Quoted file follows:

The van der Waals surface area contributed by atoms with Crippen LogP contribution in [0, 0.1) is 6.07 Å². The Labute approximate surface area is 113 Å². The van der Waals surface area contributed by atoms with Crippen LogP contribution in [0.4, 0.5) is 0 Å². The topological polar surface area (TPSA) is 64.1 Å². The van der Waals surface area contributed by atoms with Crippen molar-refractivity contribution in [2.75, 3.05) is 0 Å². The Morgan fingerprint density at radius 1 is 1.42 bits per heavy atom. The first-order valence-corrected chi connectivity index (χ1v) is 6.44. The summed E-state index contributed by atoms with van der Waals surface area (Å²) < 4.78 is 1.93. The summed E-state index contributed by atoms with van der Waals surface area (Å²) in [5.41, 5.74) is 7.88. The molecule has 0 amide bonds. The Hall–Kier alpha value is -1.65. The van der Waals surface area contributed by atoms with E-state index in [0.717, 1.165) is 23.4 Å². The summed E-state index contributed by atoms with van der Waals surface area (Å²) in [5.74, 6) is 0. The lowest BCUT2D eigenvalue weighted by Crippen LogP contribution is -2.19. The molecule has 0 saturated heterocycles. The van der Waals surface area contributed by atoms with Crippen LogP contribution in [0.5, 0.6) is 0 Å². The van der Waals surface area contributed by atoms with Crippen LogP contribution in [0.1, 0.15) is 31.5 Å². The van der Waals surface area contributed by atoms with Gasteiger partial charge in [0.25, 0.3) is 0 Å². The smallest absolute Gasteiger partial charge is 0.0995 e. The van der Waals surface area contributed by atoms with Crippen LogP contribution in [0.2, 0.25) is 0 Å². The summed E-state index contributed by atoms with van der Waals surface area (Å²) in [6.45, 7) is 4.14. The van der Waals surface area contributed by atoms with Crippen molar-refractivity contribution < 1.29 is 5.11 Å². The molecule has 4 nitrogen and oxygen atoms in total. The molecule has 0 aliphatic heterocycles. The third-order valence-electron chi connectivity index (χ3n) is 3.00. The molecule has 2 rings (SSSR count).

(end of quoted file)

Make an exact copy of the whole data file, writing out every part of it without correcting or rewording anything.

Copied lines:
The van der Waals surface area contributed by atoms with Crippen LogP contribution in [0, 0.1) is 6.07 Å². The Labute approximate surface area is 113 Å². The van der Waals surface area contributed by atoms with Crippen LogP contribution in [0.4, 0.5) is 0 Å². The topological polar surface area (TPSA) is 64.1 Å². The van der Waals surface area contributed by atoms with Crippen molar-refractivity contribution in [2.75, 3.05) is 0 Å². The Morgan fingerprint density at radius 1 is 1.42 bits per heavy atom. The first-order valence-corrected chi connectivity index (χ1v) is 6.44. The summed E-state index contributed by atoms with van der Waals surface area (Å²) < 4.78 is 1.93. The summed E-state index contributed by atoms with van der Waals surface area (Å²) in [5.41, 5.74) is 7.88. The molecule has 0 amide bonds. The Hall–Kier alpha value is -1.65. The van der Waals surface area contributed by atoms with E-state index in [0.717, 1.165) is 23.4 Å². The summed E-state index contributed by atoms with van der Waals surface area (Å²) in [5.74, 6) is 0. The lowest BCUT2D eigenvalue weighted by Crippen LogP contribution is -2.19. The molecule has 0 saturated heterocycles. The van der Waals surface area contributed by atoms with Crippen LogP contribution in [0.5, 0.6) is 0 Å². The van der Waals surface area contributed by atoms with Crippen LogP contribution in [0.1, 0.15) is 31.5 Å². The van der Waals surface area contributed by atoms with Gasteiger partial charge in [0.25, 0.3) is 0 Å². The smallest absolute Gasteiger partial charge is 0.0995 e. The van der Waals surface area contributed by atoms with Crippen LogP contribution in [0.2, 0.25) is 0 Å². The summed E-state index contributed by atoms with van der Waals surface area (Å²) in [6.45, 7) is 4.14. The van der Waals surface area contributed by atoms with Crippen molar-refractivity contribution < 1.29 is 5.11 Å². The molecule has 4 nitrogen and oxygen atoms in total. The molecule has 0 aliphatic heterocycles. The third-order valence-electron chi connectivity index (χ3n) is 3.00. The molecule has 2 rings (SSSR count).